Sunday, June 22, 2008

How to lead a project: the opposite of “waterfall” is “architecture-centric”, not “iterations”

How to lead a project

We must lead a project around the concept of “architecture”: “architecture design”, “high level design”, or “design”. However, note that because “architecture” has too much overloaded meaning, I use the wording “high level design” whenever I can.

The waterfall concept, that we do software in the order of requirement gathering, analysis, design, coding, testing, deployment, support, is simply wrong. However, the opposite of “waterfall” is “architecture-centric”, not “iterations”. "Iterations" are simply small waterfalls. Many small wrongs do not correct one big wrong. Further, the wrongness about the waterfall concept is not its frigidness; it is its emptiness and pretentiousness – it is its tendency to encourage people to think non-senses – things that cannot add values to the project (its frigidness is actually fine if you can deal with its emptiness and pretentiousness). We need to replace the “waterfall” concept with the concept of the “architecture” and the “dependencies” in the architecture. Note that “architecture” and “dependencies” are very rich concepts.

1. The project is within a bigger architecture.
2. The project itself has its own internal architecture, or, high level design.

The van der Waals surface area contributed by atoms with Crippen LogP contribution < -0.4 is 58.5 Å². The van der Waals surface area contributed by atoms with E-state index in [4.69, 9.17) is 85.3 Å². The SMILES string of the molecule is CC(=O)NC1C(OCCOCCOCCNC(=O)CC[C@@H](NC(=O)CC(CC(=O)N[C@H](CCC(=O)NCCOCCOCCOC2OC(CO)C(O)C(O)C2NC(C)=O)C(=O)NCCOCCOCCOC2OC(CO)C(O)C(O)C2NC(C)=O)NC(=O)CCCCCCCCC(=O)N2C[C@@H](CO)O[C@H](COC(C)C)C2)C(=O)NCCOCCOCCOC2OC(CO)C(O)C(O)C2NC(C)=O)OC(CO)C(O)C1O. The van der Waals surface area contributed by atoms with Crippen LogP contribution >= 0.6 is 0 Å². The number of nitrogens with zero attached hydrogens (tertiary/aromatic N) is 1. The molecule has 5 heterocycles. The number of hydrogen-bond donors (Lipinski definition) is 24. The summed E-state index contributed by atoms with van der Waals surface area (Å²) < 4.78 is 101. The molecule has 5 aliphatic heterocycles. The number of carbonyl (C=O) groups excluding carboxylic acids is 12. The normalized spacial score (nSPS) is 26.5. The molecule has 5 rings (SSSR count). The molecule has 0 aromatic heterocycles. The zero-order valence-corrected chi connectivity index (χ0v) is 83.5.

3. The high level design of the project has the following parts:

a. “Functional” (in Siebel, we call it “configuration”). It includes OR mapping and OU mapping (i.e. ORU mapping) and rules. Here we have two important notes:

(i) functional is part of the architecture. Some people may say that the “functional part” is not part of an architecture design (i.e. high level design). That is not true. OR mapping, OU mapping/binding, and rule engine are certainly parts of an architecture design (high level design); the usage patterns of ORU mapping and rule engine are also part of an architecture design (high level design). It is actually very easy to see -- once we stop seeing things through waterfall glasses, and begin to see things through “architecture-centric” point of view: there is no “requirement gathering” or “analysis”, there are just vague designs, and designs are simply vague or unfinished systems.

(ii) UI must be easy for automated testing. Some people may say that testing is not part of a high level design. Wrong! Testing is part of the architecture, just as logging is part of the architecture. To ensure that, automated UI testing must be part of the early development.

b. “Architectural” (in Siebel, we call it “Integration and conversion”). It includes “transaction” (in Siebel, it is BS and WF), “networking (in Siebel, it includes EAI/web service, EIM, offline client, reporting server), logging, and security. Again, an important note here is that automated unit testing is part of a high level design. Here, automated unit testing is included in the concept of “transaction” -- a good high level design should always make it automated unit testable at transaction level.

c. “Admin”: this can be treated as an extension of b.